I read the 2016 US presidential election results this morning. After all these months of campaigning, one thing became clear in my mind: both sides failed.
In my mind, both sides failed because no one wanted to speak to the other side. Neighbors won’t talk to each other to even out differing opinions. Instead, self-created opinion bubble exist where its participants all believe they’re right.
This blog exists because I believe in connection. I believe in working to unite people who normally can’t understand each other.
We have a duty to reach out to the Other. We reach out to them because we must, not because we want to. I’m not sentimental at heart.
We are language-learners, and we have a duty to reach out to the Other in the way that we are able. Many of us, though, do not do our duty. We serve ourselves. On the one hand, it feels good to learn a language that is fun, whose culture appeals to us. On the other hand, we can learn the languages of those who live in our community.
Problems of walls
As a society, we have rejected the Other. We don’t want to talk to them. Even if we do, I’m not sure if we remember how.
The Left think it’s permissible to persecute those they perceive as racist. The Right think that it’s permissible to turn their back on newcomers. Liberals won’t hold a real discussion with racists, and Conservatives won’t sit down to come to an agreement with immigrants.
Walls are coming up all around among communities. We thought that the internet would bring the world together. In a geographic sense, it did. Immigrants and refugees came from all over thanks to the internet. In a communal sense, though, it did not. People got used to their bubble on the internet, and then were upset by seeing the brown and black people showing up in the park down the street.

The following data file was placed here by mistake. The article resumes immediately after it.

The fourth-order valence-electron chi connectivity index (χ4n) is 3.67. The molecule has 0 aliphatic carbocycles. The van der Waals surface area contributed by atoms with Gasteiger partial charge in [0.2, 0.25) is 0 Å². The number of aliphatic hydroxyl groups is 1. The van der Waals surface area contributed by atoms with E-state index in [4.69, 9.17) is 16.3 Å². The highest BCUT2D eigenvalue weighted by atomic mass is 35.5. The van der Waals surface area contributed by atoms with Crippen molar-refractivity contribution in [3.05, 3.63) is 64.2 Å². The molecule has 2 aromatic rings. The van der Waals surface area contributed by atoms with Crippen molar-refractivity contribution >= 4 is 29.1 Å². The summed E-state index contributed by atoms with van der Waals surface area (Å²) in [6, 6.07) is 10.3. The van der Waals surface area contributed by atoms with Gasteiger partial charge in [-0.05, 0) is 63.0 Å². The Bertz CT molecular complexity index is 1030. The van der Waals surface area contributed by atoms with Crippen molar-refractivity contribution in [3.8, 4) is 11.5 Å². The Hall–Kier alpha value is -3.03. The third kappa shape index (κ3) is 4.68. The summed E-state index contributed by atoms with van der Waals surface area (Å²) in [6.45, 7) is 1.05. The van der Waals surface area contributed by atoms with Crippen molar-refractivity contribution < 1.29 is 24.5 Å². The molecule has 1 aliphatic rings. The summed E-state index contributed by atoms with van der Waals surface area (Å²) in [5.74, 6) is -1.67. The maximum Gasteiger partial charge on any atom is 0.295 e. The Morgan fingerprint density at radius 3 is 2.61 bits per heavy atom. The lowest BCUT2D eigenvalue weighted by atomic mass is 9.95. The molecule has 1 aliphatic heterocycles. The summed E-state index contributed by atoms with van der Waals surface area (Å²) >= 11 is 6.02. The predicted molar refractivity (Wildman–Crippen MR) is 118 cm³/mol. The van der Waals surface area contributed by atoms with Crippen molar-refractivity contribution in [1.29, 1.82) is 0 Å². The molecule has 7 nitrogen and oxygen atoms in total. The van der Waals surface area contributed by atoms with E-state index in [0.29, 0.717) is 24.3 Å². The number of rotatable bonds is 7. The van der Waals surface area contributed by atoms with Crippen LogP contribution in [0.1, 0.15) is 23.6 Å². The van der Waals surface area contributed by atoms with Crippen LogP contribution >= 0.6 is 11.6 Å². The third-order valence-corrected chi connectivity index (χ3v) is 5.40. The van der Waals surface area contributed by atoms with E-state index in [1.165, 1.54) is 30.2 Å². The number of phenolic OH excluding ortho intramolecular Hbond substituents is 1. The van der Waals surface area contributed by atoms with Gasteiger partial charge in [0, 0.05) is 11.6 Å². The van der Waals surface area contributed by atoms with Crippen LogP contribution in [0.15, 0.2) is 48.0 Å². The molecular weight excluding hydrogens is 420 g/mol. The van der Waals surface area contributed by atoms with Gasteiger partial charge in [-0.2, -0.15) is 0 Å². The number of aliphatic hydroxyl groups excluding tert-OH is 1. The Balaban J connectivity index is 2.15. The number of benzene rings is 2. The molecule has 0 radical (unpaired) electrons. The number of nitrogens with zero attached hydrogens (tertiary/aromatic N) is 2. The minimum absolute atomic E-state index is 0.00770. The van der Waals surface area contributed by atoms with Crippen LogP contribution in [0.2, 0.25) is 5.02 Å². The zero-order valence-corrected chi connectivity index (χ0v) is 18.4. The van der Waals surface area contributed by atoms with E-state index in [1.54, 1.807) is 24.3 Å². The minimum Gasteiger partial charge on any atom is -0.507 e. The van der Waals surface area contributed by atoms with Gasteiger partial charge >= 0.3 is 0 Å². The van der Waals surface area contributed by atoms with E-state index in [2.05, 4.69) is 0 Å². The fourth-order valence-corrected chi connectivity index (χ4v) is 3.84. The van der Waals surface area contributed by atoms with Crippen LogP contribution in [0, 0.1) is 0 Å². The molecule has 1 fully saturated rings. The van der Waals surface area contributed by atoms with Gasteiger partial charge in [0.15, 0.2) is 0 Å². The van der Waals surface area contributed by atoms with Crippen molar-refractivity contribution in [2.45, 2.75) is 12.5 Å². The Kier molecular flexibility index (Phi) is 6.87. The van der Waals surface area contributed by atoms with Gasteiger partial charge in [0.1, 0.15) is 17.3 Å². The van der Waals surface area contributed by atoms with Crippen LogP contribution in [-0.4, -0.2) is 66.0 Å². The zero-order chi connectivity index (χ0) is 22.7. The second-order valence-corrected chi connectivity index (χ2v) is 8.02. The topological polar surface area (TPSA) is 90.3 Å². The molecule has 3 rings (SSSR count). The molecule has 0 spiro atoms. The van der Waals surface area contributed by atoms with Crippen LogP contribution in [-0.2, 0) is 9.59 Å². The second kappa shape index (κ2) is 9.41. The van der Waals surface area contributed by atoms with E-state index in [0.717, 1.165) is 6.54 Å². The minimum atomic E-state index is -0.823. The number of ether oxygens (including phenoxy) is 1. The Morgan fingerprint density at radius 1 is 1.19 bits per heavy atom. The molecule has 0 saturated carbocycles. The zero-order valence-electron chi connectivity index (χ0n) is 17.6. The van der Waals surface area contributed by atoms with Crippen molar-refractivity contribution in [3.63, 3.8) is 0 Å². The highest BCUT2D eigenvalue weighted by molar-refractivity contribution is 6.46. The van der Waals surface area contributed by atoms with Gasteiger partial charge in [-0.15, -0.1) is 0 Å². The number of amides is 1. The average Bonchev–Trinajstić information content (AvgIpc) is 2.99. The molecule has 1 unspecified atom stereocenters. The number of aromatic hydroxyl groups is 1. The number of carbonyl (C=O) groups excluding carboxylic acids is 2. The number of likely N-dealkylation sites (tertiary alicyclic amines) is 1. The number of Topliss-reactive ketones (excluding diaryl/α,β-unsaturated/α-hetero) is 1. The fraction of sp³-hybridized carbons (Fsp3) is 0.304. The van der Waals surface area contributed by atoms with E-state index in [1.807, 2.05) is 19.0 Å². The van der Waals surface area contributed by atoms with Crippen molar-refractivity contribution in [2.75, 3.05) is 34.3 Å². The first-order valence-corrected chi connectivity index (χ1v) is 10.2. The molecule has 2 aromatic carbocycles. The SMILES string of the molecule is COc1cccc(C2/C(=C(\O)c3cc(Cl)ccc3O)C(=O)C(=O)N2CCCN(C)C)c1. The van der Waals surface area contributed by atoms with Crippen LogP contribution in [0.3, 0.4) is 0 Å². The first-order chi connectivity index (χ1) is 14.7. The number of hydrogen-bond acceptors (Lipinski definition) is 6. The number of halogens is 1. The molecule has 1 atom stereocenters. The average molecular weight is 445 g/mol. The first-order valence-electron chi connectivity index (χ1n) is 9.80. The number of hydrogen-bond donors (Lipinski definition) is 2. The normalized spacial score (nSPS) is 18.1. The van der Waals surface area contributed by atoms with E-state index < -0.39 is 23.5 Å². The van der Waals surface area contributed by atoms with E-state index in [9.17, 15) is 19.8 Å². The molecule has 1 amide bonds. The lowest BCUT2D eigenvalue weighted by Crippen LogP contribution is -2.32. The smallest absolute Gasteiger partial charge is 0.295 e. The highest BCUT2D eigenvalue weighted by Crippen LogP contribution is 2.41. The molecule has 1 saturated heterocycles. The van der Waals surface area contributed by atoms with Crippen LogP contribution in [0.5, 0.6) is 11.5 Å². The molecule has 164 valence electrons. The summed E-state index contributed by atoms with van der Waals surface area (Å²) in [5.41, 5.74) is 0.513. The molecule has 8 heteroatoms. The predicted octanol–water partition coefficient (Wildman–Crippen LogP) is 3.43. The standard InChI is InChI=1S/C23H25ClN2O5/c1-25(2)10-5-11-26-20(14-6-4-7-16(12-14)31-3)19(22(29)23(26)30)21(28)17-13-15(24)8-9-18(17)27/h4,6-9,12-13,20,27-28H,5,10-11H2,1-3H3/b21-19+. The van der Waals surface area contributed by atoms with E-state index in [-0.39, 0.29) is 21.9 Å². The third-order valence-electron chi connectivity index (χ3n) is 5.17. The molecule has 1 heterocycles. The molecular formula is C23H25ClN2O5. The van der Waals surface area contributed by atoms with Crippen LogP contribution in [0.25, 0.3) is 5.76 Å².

People are no longer interested in doing the right thing. They want to keep others away so that they can remain comfortable in their own bubble. They want to enjoy the freedom of movement that got them where they are without allowing that same freedom of movement to others.
If we have something to give, we give it. I don’t believe in manipulating people’s emotions. Do the right thing because it’s right. If it makes you feel good to give, give. If it makes you feel bad to give, give anyway. Just like I say to my kids, my business is not your feelings. It’s to teach you to do the right thing, however you feel.
Language-lovers naturally bridge divides. They know the websites to go to so they can learn vocabulary and grammar quickly, making them able to reach out to their new neighbors in a matter of a few weeks.
They have the drive to learn languages. If you’re going to be learning a language anyway, why not use that for helping to bridge the communities around us by actually talking to them? This is better than most people who only speak about them.
Language lover: you have work to do.
We just went through an emotional election in the US. Much of the discourse is around discomfort around the Other. This American Life reported in a recent episode that residents of St Cloud, Minnesota need a break from the influx of Somalis. Stearns County, the home of St Cloud, voted overwhelmingly for Trump (59% vs 32% for Clinton).
All of the West is struggling with accepting the Other. We know about the recent emotional Brexit vote in the UK. Within months of opening itself to unlimited refugees, Germany quickly soured. The governments in the UK and France were pressured by their people so much that they turned their backs on children at the makeshift refugee camp at Calais. A nutty party in Denmark introduced a bill to ban speaking Arabic in schools—and is considering going after Turkish, as well.
Who are your neighbors? Who are the ones you don’t like? How do you bridge the divide?
Photo credit: @boetter / Foter / Creative Commons Attribution 2.0 Generic (CC BY 2.0)